Woodrow Wilson International Center for Scholars, "Implementing Sudan's Comprehensive Peace Agreement: Prospects and Challenges" (Washington, D.C.: Woodrow Wilson International Center for Scholars, Africa Program, May 2008).

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Afghanistan: The security dilemma

Scholars and practitioners have defined the "security dilemma" in Afghanistan as largely a product of private military companies (PMCs) and private militias, also called illegally armed groups in Afghanistan, that are unaccountable for their collateral impacts on local communities, including widespread reports of human rights abuses. Operations intended to protect one community may have adverse effects on another community, creating a culture of counter-mobilization and retribution. In addition, some militias are using private security companies and contracts to reinforce power over local communities in certain provinces, including Paktya, Kandahar and Ghor, and some of these commanders still maintain ties with armed groups, which undermine the government's legitimacy. PMCs, including DynCorp, have also assumed leadership in training Afghanistan's police force at the behest of the United States government. In addition, an election law outlawed private militia commanders and human rights violators from running for president; but the law was not implemented, and two military commanders were accepted as presidential candidates.

Many argue that the private military companies and private militias - and their unchecked abuses in some cases - in Afghanistan have stymied peace efforts by alienating the Afghan public and failing to produce peace dividends. In 2008, critics charged that PMCs had failed to produce results in the security sector - at a very high cost - and that there has been a shift away from economic development as means of improving security towards de-militarization.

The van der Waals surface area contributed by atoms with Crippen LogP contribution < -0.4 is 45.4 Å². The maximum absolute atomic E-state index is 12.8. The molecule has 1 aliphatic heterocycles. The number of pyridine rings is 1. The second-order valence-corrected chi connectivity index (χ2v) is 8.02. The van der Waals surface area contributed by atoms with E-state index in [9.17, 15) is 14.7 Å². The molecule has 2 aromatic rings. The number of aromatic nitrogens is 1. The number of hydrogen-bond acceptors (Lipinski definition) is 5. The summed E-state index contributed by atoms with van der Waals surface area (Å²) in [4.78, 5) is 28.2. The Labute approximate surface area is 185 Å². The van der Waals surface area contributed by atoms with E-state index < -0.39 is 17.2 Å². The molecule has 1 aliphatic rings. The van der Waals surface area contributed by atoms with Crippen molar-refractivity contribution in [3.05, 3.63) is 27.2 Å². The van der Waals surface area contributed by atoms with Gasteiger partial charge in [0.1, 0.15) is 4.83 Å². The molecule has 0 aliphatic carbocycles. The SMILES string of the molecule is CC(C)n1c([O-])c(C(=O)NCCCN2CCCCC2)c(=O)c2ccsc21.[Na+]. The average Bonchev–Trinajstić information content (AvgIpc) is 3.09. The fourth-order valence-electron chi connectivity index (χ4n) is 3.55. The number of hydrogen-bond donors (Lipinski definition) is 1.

For more information:

Michael Bhatia, Michael Sedra, and Mark Sedra, Afghanistan, Arms and Conflict: Post-9/11 Security and Insurgency (New York: Routledge, 2008).

DynCorp, "Global Integrated Solutions," DynCorp.

Antonio Giustozzi, "Privatizing War and Security in Afghanistan: Future or Dead End?" Economists for Peace and Security, Volume 2, January 2007: 30-34.

Human Rights Watch, "Q&A: Private Military Contractors and the Law," Human Rights Watch.

Christop Kinsey, Corporate Soldiers and International Security: The Rise of Private Military Companies (New York: Routledge, 2006).

Mark Sedra, "Afghanistan: Democracy Before Peace?" FPIF Special Report (September 2004),

Mark Sedra, "Security Sector Reform in Afghanistan and Iraq: Exposing a Concept in Crisis," Journal of Peacebuilding and Development, Volume 3, Number 2, 2007: 1-17.

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Latin America: Water privatization

Despite having the largest per capita allocation of water in the world, water has been a major issue for many small-scale conflicts in Latin American countries, including Brazil, Venezuela, Mexico, Uruguay, Argentina, El Salvador, Bolivia and Peru. Poor management, pollution and increased population densities in cities have severely impacted water accessibility and created unequal distribution policies that have left millions without potable water. Structural adjustment programs have arguably worsened the problem by increasing poverty levels and horizontal inequalities between the wealth elite and the poor.

Compounding these issues is the privatization (or commoditization) of water services, which is cited by scholars and practitioners as a major source of conflict in Latin America. Historically, water service was provided as a function of the state and was viewed as a necessary public investment by the government. However, in the last decade, multinational water service companies have assumed control over much of Latin America's water management, and much of this privatization has been supported, if not led, by international financial institutions (IFIs), including through concessions granted by the World Bank and the Inter-American Development Bank (IDB), an in some cases, water privatization has been a prerequisite for loans from the IFIs. Adverse effects of this water privatization include: rate increases, shut-offs for customers that could not pay higher fees, reduced water quality, and rampant corruption through non-transparent systems. The Cochabamba Water War in Bolivia is widely cited as the most prominent conflict over water privatization. In 2002, after months of peaceful resistance, residents of the Cochabamba Valley forcefully expelled a multinational company that controlled the local water supply